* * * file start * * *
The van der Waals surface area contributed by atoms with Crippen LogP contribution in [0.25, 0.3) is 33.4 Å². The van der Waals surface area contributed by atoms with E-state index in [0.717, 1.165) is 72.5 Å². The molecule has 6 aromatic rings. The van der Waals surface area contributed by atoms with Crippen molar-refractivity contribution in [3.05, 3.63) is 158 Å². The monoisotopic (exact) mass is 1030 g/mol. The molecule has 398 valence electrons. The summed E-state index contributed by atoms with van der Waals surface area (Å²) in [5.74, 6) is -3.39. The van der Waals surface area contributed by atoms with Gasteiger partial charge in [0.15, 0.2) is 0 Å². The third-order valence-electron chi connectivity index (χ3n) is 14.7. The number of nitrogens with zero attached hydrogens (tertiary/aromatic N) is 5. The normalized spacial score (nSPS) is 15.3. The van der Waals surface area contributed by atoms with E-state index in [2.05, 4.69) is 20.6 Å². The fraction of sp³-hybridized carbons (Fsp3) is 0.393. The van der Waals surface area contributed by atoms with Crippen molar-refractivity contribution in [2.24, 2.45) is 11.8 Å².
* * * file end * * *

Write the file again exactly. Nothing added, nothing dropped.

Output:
The van der Waals surface area contributed by atoms with Crippen LogP contribution in [0.25, 0.3) is 33.4 Å². The van der Waals surface area contributed by atoms with E-state index in [0.717, 1.165) is 72.5 Å². The molecule has 6 aromatic rings. The van der Waals surface area contributed by atoms with Crippen molar-refractivity contribution in [3.05, 3.63) is 158 Å². The monoisotopic (exact) mass is 1030 g/mol. The molecule has 398 valence electrons. The summed E-state index contributed by atoms with van der Waals surface area (Å²) in [5.74, 6) is -3.39. The van der Waals surface area contributed by atoms with Gasteiger partial charge in [0.15, 0.2) is 0 Å². The third-order valence-electron chi connectivity index (χ3n) is 14.7. The number of nitrogens with zero attached hydrogens (tertiary/aromatic N) is 5. The normalized spacial score (nSPS) is 15.3. The van der Waals surface area contributed by atoms with E-state index in [2.05, 4.69) is 20.6 Å². The fraction of sp³-hybridized carbons (Fsp3) is 0.393. The van der Waals surface area contributed by atoms with Crippen molar-refractivity contribution in [2.24, 2.45) is 11.8 Å².